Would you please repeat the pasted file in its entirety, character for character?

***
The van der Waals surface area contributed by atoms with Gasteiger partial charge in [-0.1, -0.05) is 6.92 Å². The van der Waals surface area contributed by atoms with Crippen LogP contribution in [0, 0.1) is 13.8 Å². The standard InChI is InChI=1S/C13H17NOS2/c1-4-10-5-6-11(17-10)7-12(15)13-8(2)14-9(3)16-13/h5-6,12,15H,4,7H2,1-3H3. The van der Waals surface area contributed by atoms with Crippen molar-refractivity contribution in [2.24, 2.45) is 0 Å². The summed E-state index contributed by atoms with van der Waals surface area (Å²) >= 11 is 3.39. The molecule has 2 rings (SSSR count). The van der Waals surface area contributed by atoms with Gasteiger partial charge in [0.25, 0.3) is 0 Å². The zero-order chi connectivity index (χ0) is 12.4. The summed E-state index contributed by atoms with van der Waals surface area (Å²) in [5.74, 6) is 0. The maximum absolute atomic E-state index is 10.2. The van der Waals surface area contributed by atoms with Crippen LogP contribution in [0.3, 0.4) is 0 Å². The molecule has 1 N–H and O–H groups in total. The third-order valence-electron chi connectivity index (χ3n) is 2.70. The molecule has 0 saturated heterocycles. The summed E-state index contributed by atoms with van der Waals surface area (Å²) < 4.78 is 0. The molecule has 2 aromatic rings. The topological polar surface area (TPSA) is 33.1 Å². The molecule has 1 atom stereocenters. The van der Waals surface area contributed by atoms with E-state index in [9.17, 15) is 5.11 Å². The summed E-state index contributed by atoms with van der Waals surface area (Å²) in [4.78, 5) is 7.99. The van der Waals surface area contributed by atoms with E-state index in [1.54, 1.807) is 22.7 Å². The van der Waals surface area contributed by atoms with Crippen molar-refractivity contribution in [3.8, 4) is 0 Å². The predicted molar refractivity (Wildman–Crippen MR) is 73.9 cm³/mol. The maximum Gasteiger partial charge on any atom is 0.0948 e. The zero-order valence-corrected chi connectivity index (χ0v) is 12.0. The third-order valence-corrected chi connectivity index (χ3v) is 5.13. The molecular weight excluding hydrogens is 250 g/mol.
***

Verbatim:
The van der Waals surface area contributed by atoms with Gasteiger partial charge in [-0.1, -0.05) is 6.92 Å². The van der Waals surface area contributed by atoms with Crippen LogP contribution in [0, 0.1) is 13.8 Å². The standard InChI is InChI=1S/C13H17NOS2/c1-4-10-5-6-11(17-10)7-12(15)13-8(2)14-9(3)16-13/h5-6,12,15H,4,7H2,1-3H3. The van der Waals surface area contributed by atoms with Crippen molar-refractivity contribution in [2.24, 2.45) is 0 Å². The summed E-state index contributed by atoms with van der Waals surface area (Å²) >= 11 is 3.39. The molecule has 2 rings (SSSR count). The van der Waals surface area contributed by atoms with Gasteiger partial charge in [0.25, 0.3) is 0 Å². The zero-order chi connectivity index (χ0) is 12.4. The summed E-state index contributed by atoms with van der Waals surface area (Å²) in [5.74, 6) is 0. The maximum absolute atomic E-state index is 10.2. The van der Waals surface area contributed by atoms with Crippen LogP contribution in [0.3, 0.4) is 0 Å². The molecule has 1 N–H and O–H groups in total. The third-order valence-electron chi connectivity index (χ3n) is 2.70. The molecule has 0 saturated heterocycles. The summed E-state index contributed by atoms with van der Waals surface area (Å²) < 4.78 is 0. The molecule has 2 aromatic rings. The topological polar surface area (TPSA) is 33.1 Å². The molecule has 1 atom stereocenters. The van der Waals surface area contributed by atoms with E-state index in [9.17, 15) is 5.11 Å². The summed E-state index contributed by atoms with van der Waals surface area (Å²) in [4.78, 5) is 7.99. The van der Waals surface area contributed by atoms with E-state index in [1.54, 1.807) is 22.7 Å². The van der Waals surface area contributed by atoms with Crippen molar-refractivity contribution in [3.8, 4) is 0 Å². The predicted molar refractivity (Wildman–Crippen MR) is 73.9 cm³/mol. The maximum Gasteiger partial charge on any atom is 0.0948 e. The zero-order valence-corrected chi connectivity index (χ0v) is 12.0. The third-order valence-corrected chi connectivity index (χ3v) is 5.13. The molecular weight excluding hydrogens is 250 g/mol.